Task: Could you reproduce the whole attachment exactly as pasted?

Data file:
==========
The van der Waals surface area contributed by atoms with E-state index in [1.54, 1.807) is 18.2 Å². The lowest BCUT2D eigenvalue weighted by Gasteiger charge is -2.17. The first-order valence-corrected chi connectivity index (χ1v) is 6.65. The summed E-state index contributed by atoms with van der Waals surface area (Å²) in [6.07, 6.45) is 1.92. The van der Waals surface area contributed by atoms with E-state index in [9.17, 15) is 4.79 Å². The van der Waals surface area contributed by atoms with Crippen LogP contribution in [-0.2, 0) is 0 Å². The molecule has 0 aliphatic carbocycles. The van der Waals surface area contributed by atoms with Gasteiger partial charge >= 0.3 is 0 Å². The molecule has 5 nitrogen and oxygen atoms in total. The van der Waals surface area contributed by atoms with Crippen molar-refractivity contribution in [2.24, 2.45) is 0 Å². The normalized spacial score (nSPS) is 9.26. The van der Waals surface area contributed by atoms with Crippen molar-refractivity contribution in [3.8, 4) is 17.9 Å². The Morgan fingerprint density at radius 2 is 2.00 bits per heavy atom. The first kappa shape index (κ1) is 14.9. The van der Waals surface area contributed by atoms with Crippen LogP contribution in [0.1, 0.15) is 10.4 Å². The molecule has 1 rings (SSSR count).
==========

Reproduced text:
The van der Waals surface area contributed by atoms with E-state index in [1.54, 1.807) is 18.2 Å². The lowest BCUT2D eigenvalue weighted by Gasteiger charge is -2.17. The first-order valence-corrected chi connectivity index (χ1v) is 6.65. The summed E-state index contributed by atoms with van der Waals surface area (Å²) in [6.07, 6.45) is 1.92. The van der Waals surface area contributed by atoms with E-state index in [9.17, 15) is 4.79 Å². The van der Waals surface area contributed by atoms with Crippen LogP contribution in [-0.2, 0) is 0 Å². The molecule has 0 aliphatic carbocycles. The van der Waals surface area contributed by atoms with Gasteiger partial charge >= 0.3 is 0 Å². The molecule has 5 nitrogen and oxygen atoms in total. The van der Waals surface area contributed by atoms with Crippen molar-refractivity contribution in [2.24, 2.45) is 0 Å². The normalized spacial score (nSPS) is 9.26. The van der Waals surface area contributed by atoms with Crippen molar-refractivity contribution in [3.8, 4) is 17.9 Å². The Morgan fingerprint density at radius 2 is 2.00 bits per heavy atom. The first kappa shape index (κ1) is 14.9. The van der Waals surface area contributed by atoms with Crippen LogP contribution in [0.1, 0.15) is 10.4 Å². The molecule has 1 rings (SSSR count).